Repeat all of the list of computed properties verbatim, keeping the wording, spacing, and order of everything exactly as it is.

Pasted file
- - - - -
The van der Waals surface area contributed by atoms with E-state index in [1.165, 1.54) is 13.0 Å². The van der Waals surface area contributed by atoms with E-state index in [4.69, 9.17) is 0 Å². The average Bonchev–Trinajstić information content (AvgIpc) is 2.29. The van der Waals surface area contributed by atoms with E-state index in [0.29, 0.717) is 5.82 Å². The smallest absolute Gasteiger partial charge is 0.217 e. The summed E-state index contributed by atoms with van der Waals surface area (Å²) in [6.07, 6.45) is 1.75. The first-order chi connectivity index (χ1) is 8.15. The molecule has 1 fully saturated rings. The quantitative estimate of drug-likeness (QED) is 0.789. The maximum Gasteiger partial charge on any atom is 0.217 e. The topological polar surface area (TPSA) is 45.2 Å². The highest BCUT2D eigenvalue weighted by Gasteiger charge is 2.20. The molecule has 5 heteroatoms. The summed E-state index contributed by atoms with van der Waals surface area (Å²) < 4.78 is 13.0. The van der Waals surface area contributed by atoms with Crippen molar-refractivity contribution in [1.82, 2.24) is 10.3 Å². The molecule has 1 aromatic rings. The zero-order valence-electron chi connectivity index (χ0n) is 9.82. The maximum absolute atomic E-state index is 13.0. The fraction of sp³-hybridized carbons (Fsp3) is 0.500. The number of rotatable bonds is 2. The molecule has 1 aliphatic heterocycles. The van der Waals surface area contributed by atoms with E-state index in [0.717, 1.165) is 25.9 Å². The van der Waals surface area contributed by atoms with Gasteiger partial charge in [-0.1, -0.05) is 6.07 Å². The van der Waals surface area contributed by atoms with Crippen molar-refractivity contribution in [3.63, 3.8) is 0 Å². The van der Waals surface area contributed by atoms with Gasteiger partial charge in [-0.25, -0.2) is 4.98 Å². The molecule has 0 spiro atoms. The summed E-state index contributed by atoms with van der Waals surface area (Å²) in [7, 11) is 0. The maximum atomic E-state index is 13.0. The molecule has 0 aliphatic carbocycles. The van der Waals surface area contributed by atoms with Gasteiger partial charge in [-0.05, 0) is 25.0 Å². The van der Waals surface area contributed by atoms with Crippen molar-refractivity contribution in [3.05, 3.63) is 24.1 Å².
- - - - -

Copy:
The van der Waals surface area contributed by atoms with E-state index in [1.165, 1.54) is 13.0 Å². The van der Waals surface area contributed by atoms with E-state index in [4.69, 9.17) is 0 Å². The average Bonchev–Trinajstić information content (AvgIpc) is 2.29. The van der Waals surface area contributed by atoms with E-state index in [0.29, 0.717) is 5.82 Å². The smallest absolute Gasteiger partial charge is 0.217 e. The summed E-state index contributed by atoms with van der Waals surface area (Å²) in [6.07, 6.45) is 1.75. The first-order chi connectivity index (χ1) is 8.15. The molecule has 1 fully saturated rings. The quantitative estimate of drug-likeness (QED) is 0.789. The maximum Gasteiger partial charge on any atom is 0.217 e. The topological polar surface area (TPSA) is 45.2 Å². The highest BCUT2D eigenvalue weighted by Gasteiger charge is 2.20. The molecule has 5 heteroatoms. The summed E-state index contributed by atoms with van der Waals surface area (Å²) < 4.78 is 13.0. The van der Waals surface area contributed by atoms with Crippen molar-refractivity contribution in [1.82, 2.24) is 10.3 Å². The molecule has 1 aromatic rings. The zero-order valence-electron chi connectivity index (χ0n) is 9.82. The maximum absolute atomic E-state index is 13.0. The fraction of sp³-hybridized carbons (Fsp3) is 0.500. The number of rotatable bonds is 2. The molecule has 1 aliphatic heterocycles. The van der Waals surface area contributed by atoms with E-state index in [0.717, 1.165) is 25.9 Å². The van der Waals surface area contributed by atoms with Gasteiger partial charge in [-0.1, -0.05) is 6.07 Å². The van der Waals surface area contributed by atoms with Crippen molar-refractivity contribution in [3.63, 3.8) is 0 Å². The van der Waals surface area contributed by atoms with Gasteiger partial charge in [-0.25, -0.2) is 4.98 Å². The molecule has 0 spiro atoms. The summed E-state index contributed by atoms with van der Waals surface area (Å²) in [7, 11) is 0. The maximum atomic E-state index is 13.0. The molecule has 0 aliphatic carbocycles. The van der Waals surface area contributed by atoms with Gasteiger partial charge in [-0.05, 0) is 25.0 Å². The van der Waals surface area contributed by atoms with Crippen molar-refractivity contribution in [3.05, 3.63) is 24.1 Å².